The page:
Federal Judge Cormac J. Carney wrote in a decision – that while limited – could have widespread impacts, “On April 7, 1995, Petitioner Ernest Dewayne Jones was condemned to death by the State of California. Nearly two decades later, Mr. Jones remains on California’s Death Row, awaiting his execution, but with complete uncertainty as to when, or even whether, it will ever come.”
“Mr. Jones is not alone,” writes Judge Carney, “Since 1978, when the current death penalty system was adopted by California voters, over 900 people have been sentenced to death for their crimes. Of them, only 13 have been executed. For the rest, the dysfunctional administration of California’s death penalty system has resulted, and will continue to result, in an inordinate and unpredictable period of delay preceding their actual execution.”
He adds, “Indeed, for most, systemic delay has made their execution so unlikely that the death sentence carefully and deliberately imposed by the jury has been quietly transformed into one no rational jury or legislature could ever impose: life in prison, with the remote possibility of death. As for the random few for whom execution does become a reality, they will have languished for so long on Death Row that their execution will serve no retributive or deterrent purpose and will be arbitrary.”
Judge Carney ruled that the death penalty is so dysfunctional as to amount to cruel and unusual punishment. Vacating the death sentence of Ernest Jones, who has been on death row for almost 20 years, Judge Carney said the punishment cannot serve the purposes of deterrence or retribution when it is administered to a tiny select few, decades after their sentencing.
Ana Zamora, Death Penalty Policy Director of the ACLU of Northern California told the Vanguard, “This historic ruling further proves that California’s death penalty is broken beyond repair; it is exorbitantly costly, unfair, and serves no legitimate purpose whatsoever. Justice requires that we end this charade once and for all, and replace the death penalty with life in prison without the possibility of parole.”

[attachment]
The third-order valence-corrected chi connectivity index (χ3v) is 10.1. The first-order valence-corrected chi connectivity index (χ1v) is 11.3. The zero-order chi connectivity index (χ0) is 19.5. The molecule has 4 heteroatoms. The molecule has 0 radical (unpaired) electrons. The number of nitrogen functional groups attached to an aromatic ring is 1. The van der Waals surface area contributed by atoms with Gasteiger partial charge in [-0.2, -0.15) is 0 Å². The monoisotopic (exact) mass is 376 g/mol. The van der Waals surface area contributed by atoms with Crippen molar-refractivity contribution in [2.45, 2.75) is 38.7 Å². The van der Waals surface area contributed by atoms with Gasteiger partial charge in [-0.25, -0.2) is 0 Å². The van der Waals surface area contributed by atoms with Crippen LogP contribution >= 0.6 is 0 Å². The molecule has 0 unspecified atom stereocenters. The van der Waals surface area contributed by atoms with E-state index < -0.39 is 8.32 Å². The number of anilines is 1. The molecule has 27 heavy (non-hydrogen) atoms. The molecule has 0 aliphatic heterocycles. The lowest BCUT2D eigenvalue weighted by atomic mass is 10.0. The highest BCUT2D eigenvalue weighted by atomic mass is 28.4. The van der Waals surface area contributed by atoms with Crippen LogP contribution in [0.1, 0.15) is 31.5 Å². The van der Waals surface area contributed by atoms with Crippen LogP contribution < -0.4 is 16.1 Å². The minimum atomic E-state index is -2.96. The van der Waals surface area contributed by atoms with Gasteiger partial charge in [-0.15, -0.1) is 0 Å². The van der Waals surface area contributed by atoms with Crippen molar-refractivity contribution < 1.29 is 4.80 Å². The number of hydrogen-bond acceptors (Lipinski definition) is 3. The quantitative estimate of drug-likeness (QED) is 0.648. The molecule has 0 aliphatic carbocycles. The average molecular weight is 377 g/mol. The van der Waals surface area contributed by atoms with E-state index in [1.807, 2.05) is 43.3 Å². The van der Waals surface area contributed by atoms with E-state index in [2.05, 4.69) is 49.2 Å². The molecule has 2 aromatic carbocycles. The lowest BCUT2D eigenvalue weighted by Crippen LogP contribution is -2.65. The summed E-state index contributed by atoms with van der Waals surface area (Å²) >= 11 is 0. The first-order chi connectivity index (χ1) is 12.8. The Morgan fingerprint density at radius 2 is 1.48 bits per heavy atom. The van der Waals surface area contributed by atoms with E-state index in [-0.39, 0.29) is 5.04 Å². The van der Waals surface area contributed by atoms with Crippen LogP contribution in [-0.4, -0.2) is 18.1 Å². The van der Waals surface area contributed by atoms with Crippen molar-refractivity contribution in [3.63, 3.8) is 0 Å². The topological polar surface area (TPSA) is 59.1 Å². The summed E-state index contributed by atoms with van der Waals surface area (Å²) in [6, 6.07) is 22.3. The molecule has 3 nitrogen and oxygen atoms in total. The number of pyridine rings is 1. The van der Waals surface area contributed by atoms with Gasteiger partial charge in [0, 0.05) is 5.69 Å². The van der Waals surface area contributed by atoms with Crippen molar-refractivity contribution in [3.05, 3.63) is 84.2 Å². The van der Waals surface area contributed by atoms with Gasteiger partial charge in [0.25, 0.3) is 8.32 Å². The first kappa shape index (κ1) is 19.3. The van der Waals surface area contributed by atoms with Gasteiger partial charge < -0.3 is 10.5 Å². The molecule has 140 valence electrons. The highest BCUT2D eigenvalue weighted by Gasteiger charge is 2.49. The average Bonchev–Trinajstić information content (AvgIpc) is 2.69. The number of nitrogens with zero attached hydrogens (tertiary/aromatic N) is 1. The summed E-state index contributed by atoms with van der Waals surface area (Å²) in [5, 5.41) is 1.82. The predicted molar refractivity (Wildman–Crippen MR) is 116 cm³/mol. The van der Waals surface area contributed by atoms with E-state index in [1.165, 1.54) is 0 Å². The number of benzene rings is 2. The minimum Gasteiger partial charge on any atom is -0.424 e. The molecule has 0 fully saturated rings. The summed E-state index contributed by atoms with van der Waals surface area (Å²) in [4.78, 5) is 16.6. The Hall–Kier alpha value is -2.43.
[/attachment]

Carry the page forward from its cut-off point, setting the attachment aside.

The Death Penalty Information Center notes, “Although a District Court’s ruling is applicable to the sole case before it, the court’s rationale would clearly apply to everyone on the state’s death row.”
Judge Carney was an appointee of former President George W. Bush. His ruling can be appealed to the US 9th Circuit Court of Appeals.
He rules, “That is the reality of the death penalty in California today and the system that has been created to administer it to Mr. Jones and the hundreds of other individuals currently on Death Row. Allowing this system to continue to threaten Mr. Jones with the slight possibility of death, almost a generation after he was first sentenced, violates the Eighth Amendment’s prohibition against cruel and unusual punishment.”
“No rational person,” Judge Carney wrote, “can question that the execution of an individual carries with it the solemn obligation of the government to ensure that the punishment is not arbitrarily imposed and that it furthers the interests of society.”
Attorney General Kamala Harris’ office did not have an immediate comment. However, Gil Garcetti, a former LA District Attorney who had sought the death penalty numerous times during his tenure, but came out against the death penalty and supported the 2012 campaign, stated that the ruling “further proves that the death penalty is broken beyond repair. It is exorbitantly costly, unfair and serves no legitimate purpose.”
Judge Carney would conclude:
“When an individual is condemned to death in California, the sentence carries with it an implicit promise from the State that it will actually be carried out. That promise is made to the citizens of the State, who are investing significant resources in furtherance of a punishment that they believe is necessary to achieving justice. It is made to jurors who, in exercise of their civic responsibility, are asked to hear about and see evidence of undeniably horrific crimes, and then participate in the agonizing deliberations over whether the perpetrators of those horrific crimes should be put to death. It is made to victims and their loved ones, for whom just punishment might provide some semblance of moral and emotional closure from an otherwise unimaginable loss. And it is made to the hundreds of individuals on Death Row, as a statement their crimes are so heinous they have forfeited their right to life.
“But for too long now, the promise has been an empty one. Inordinate and unpredictable delay has resulted in a death penalty system in which very few of the hundreds of individuals sentenced to death have been, or even will be, executed by the State. It has resulted in a system in which arbitrary factors, rather than legitimate ones like the nature of the crime or the date of the death sentence, determine whether an individual will actually be executed. And it has resulted in a system that serves no penological purpose. Such a system is unconstitutional.”
—David M. Greenwald reporting